Fans of Lee -- of his soulful and stylish singing, at least -- may find Mission Bell to be a passable placeholder until a better collection of songs and a more inventive set of arrangements are assembled. But the truth is that Amos Lee’s music does feel assembled at this point. His formula is reliable, but kind of snooze-worthy.

If Norah Jones was a kind of model or mentor for him early on, then perhaps Lee needs to follow her lead and get a little weird, make a rock album, make some crazy sounds. But for now, Amos Lee seems like he’s biding time, cashing in on a few well-known guest stars (also here: Priscilla Ahn, Pieta Brown, Sam Beam, and drummer James Gadson), and nursing along his case of deep mellow.

To these ears at least, Lee has ripened and started to rot.





'Everything's Gonna Be Okay' Is  Better Than Okay

The first season of Freeform's Everything's Gonna Be Okay is a funny, big-hearted love letter to family.


Jordan Rakei Breathes New Life Into Soul Music

Jordan Rakei is a restless artistic spirit who brings R&B, jazz, hip-hop, and pop craft into his sumptuous, warm music. Rakei discusses his latest album and new music he's working on that will sound completely different from everything he's done so far.


Country Music's John Anderson Counts the 'Years'

John Anderson, who continues to possess one of country music's all-time great voices, contemplates life, love, mortality, and resilience on Years.


Rory Block's 'Prove It on Me' Pays Tribute to Women's Blues

The songs on Rory Block's Prove It on Me express the strength of female artists despite their circumstances as second class citizens in both the musical world and larger American society.


The 50 Best Post-Punk Albums Ever: Part 3, Echo & the Bunnymen to Lizzy Mercier Descloux

This week we are celebrating the best post-punk albums of all-time and today we have part three with Echo & the Bunnymen, Cabaret Voltaire, Pere Ubu and more.


Wendy Carlos: Musical Pioneer, Reluctant Icon

Amanda Sewell's vastly informative new biography on musical trailblazer Wendy Carlos is both reverent and honest.


British Folk Duo Orpine Share Blissful New Song "Two Rivers" (premiere)

Orpine's "Two Rivers" is a gently undulating, understated folk song that provides a welcome reminder of the enduring majesty of nature.


Blesson Roy Gets "In Tune With the Moon" (premiere)

Terry Borden was a member of slowcore pioneers Idaho and a member of Pete Yorn's band. Now he readies the debut of Blesson Roy and shares "In Tune With the Moon".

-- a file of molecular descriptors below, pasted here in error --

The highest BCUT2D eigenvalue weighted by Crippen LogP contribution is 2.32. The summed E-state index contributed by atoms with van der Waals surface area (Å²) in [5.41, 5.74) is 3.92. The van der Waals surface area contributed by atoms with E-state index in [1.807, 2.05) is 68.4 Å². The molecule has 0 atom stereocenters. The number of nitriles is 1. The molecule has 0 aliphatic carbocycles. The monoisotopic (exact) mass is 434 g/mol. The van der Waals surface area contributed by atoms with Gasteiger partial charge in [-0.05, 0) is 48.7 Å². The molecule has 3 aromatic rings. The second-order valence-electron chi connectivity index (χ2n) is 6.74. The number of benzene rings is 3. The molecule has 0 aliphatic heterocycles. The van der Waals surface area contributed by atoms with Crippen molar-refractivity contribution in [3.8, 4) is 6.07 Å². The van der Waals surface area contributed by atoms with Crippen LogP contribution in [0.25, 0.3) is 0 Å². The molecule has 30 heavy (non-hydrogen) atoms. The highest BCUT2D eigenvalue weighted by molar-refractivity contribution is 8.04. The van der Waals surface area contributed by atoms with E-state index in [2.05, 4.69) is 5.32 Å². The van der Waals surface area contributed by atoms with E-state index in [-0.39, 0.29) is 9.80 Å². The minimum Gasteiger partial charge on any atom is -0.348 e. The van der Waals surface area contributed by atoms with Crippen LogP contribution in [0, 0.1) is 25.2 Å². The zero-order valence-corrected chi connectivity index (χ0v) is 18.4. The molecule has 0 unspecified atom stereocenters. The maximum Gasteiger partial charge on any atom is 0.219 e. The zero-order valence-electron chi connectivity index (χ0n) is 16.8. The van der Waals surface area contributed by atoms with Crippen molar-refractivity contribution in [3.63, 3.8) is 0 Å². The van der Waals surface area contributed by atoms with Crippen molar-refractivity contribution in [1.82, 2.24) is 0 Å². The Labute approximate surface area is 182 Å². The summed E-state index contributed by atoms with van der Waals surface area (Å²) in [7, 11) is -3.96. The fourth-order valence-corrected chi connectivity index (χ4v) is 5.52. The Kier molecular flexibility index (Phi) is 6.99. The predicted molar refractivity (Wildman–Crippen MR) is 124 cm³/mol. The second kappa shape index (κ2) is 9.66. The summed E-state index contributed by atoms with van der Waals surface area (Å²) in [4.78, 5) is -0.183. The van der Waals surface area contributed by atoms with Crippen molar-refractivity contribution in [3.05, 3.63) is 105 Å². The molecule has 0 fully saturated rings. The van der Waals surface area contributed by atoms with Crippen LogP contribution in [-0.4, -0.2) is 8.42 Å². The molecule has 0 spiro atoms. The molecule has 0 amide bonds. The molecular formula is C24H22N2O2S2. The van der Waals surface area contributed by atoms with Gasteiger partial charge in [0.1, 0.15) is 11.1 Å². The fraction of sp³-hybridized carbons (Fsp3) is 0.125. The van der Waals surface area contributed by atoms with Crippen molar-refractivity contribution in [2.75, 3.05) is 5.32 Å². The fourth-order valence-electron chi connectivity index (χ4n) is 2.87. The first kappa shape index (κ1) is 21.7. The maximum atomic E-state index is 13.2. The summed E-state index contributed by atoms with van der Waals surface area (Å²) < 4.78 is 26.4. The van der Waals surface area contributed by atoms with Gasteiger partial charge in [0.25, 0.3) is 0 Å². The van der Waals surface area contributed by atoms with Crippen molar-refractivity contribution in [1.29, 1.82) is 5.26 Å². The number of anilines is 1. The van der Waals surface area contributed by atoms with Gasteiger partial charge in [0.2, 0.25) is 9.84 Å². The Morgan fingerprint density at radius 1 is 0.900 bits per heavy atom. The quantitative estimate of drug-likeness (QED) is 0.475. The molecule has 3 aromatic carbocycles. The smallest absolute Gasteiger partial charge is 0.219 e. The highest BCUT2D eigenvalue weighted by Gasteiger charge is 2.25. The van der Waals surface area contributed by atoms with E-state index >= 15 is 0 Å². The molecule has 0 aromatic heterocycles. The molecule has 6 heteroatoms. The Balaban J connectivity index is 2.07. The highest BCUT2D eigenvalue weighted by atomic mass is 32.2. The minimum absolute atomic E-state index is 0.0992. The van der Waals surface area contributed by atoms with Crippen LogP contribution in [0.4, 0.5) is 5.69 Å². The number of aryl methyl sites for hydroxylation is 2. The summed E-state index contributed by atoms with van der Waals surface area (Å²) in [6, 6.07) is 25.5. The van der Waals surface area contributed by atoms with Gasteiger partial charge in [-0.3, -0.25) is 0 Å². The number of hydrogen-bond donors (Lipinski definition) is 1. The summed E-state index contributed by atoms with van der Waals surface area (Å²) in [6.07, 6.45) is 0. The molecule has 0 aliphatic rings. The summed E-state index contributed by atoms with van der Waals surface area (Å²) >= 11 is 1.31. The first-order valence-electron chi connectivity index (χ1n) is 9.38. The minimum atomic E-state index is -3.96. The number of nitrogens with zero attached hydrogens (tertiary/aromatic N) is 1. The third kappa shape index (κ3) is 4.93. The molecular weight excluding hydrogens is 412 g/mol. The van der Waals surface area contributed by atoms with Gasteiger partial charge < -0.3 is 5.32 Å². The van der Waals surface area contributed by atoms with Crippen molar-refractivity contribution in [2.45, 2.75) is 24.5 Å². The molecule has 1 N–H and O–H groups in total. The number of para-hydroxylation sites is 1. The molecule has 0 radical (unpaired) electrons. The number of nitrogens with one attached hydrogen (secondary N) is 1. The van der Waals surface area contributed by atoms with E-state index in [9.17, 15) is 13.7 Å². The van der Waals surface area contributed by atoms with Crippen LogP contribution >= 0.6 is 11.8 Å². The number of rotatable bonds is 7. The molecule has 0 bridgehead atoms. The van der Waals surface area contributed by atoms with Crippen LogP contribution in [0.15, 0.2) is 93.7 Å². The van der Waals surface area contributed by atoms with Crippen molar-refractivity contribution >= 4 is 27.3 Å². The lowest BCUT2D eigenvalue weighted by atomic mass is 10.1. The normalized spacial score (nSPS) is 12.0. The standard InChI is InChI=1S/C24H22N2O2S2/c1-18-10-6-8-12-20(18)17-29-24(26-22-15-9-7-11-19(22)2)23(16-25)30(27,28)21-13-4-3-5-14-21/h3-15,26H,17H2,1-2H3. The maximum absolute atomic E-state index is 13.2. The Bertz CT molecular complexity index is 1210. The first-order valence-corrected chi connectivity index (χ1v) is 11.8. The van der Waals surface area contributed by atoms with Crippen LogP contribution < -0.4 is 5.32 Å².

In 'Wandering Dixie', Discovering the Jewish South Is Part of Discovering Self

Sue Eisenfeld's Wandering Dixie is not only a collection of dispatches from the lost Jewish South but also a journey of self-discovery.


Bill Withers and the Curse of the Black Genius

"Lean on Me" singer-songwriter Bill Withers was the voice of morality in an industry without honor. It's amazing he lasted this long.


Jeff Baena Explores the Intensity of Mental Illness in His Mystery, 'Horse Girl'

Co-writer and star Alison Brie's unreliable narrator in Jeff Baena's Horse Girl makes for a compelling story about spiraling into mental illness.


Pokey LaFarge Hits 'Rock Bottom' on His Way Up

Americana's Pokey LaFarge performs music in front of an audience as a way of conquering his personal demons on Rock Bottom.


Joni Mitchell's 'Shine' Is More Timely and Apt Than Ever

Joni Mitchell's 2007 eco-nightmare opus, Shine is more timely and apt than ever, and it's out on vinyl for the first time.


'Live at Carnegie Hall' Captures Bill Withers at His Grittiest and Most Introspective

Bill Withers' Live at Carnegie Hall manages to feel both exceptionally funky and like a new level of grown-up pop music for its time.


Dual Identities and the Iranian Diaspora: Sepehr Debuts 'Shaytoon'

Electronic producer Sepehr discusses his debut album releasing Friday, sparing no detail on life in the Iranian diaspora, the experiences of being raised by ABBA-loving Persian rug traders, and the illegal music stores that still litter modern Iran.


From the Enterprise to the Discovery: The Decline and Fall of Utopian Technology and the Liberal Dream

The technology and liberalism of recent series such as Star Trek: Discovery, Star Trek: Picard, and the latest Doctor Who series have more in common with Harry Potter's childish wand-waving than Gene Roddenberry's original techno-utopian dream.


The 50 Best Post-Punk Albums Ever: Part 2, The B-52's to Magazine

This week we are celebrating the best post-punk albums of all-time and today we have part two with the Cure, Mission of Burma, the B-52's and more.


Emily Keener's "Boats" Examines Our Most Treasured Relationships (premiere)

Folk artist Emily Keener's "Boats" offers a warm look back on the road traveled so far—a heartening reflection for our troubled times.


Paul Weller - "Earth Beat" (Singles Going Steady)

Paul Weller's singular modes as a soul man, guitar hero, and techno devotee converge into a blissful jam about hope for the earth on "Earth Beat".


On Point and Click Adventure Games with Creator Joel Staaf Hästö

Point and click adventure games, says Kathy Rain and Whispers of a Machine creator Joel Staaf Hästö, hit a "sweet spot" between puzzles that exercise logical thinking and stories that stimulate emotions.

Collapse Expand Reviews
Collapse Expand Features
PM Picks
Collapse Expand Pm Picks

© 1999-2020 All rights reserved.
PopMatters is wholly independent, women-owned and operated.